Condo dispute goes back to trial court

Developer sought to build controversial waterfront luxury condos in Brooklyn. In 2003, BSA granted 160 Imlay Street LLC a use variance to convert a six-story industrial building in Red Hook, Brooklyn into 150 luxury condominiums. The Red Hook-Gowanus Chamber of Commerce sued within the 30-day statute of limitations, but named as defendants only the City and BSA. With the limitations period passed, the City moved to dismiss the petition, arguing that the Chamber failed to name 160 Imlay Street LLC, the property owner and developer, as a necessary party. The lower court allowed the Chamber to amend its petition. The appellate division reversed and dismissed the petition, ruling that the Chamber’s failure to adequately explain why it had not named 160 Imlay precluded it from going forward with its claim. 2 CityLand 76 (June 15, 2005).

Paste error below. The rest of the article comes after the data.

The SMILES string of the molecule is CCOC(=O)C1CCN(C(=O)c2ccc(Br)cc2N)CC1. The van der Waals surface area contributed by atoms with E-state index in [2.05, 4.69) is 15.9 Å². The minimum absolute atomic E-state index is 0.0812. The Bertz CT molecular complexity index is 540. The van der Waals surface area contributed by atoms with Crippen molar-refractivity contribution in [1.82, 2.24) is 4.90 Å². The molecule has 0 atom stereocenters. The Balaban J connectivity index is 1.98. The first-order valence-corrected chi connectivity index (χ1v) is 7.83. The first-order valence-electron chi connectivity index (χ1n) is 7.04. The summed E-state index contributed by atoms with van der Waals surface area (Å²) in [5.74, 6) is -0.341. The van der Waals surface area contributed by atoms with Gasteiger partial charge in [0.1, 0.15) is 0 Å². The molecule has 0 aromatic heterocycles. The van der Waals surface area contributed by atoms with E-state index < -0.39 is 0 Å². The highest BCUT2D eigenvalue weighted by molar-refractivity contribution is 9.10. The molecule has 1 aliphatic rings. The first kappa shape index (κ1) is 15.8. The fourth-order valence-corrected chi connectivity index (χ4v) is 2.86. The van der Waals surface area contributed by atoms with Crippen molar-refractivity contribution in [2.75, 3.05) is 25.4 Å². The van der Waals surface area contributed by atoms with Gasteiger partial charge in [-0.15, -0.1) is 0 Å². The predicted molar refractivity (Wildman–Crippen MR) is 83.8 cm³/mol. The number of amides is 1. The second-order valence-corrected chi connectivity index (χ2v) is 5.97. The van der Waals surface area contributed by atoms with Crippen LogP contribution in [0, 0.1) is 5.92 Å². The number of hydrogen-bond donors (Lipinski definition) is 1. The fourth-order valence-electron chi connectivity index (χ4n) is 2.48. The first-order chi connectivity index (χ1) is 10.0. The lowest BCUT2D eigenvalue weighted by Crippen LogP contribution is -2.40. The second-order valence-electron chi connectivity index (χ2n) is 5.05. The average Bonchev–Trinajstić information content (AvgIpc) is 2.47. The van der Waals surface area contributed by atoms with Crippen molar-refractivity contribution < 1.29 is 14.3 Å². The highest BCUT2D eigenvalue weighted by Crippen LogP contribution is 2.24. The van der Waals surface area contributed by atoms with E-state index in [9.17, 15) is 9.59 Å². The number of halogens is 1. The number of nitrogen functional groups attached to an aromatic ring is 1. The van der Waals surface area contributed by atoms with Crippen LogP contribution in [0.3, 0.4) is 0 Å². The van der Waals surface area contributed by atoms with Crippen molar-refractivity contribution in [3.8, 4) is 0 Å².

The Court of Appeals reversed and remanded to the trial court, ruling that the appellate division should not have dismissed the petition solely on grounds that the Chamber offered no adequate explanation for its failure to name 160 Imlay as a necessary party. The Court ruled that, where the trial court did not have jurisdiction over a necessary party, it should have followed the CPLR 1001’s five-factor analysis to determine whether the claim could proceed without 160 Imlay. In sending the case back for consideration, the Court noted that omitting the landowner from litigation could still prove fatal in this case.

In reRed Hook/Gowanus Chamber of Commerce v. BSA, 2005 N.Y. LEXIS 2700, Oct. 25, 2005 (N.Y.) (Attorneys: Michael S. Hiller, for Chamber;Michael A. Cardozo, Pamela Seider Dolgow, for BSA and City; Robert S. Davis, Evan A. Gross, for 160 Imlay).


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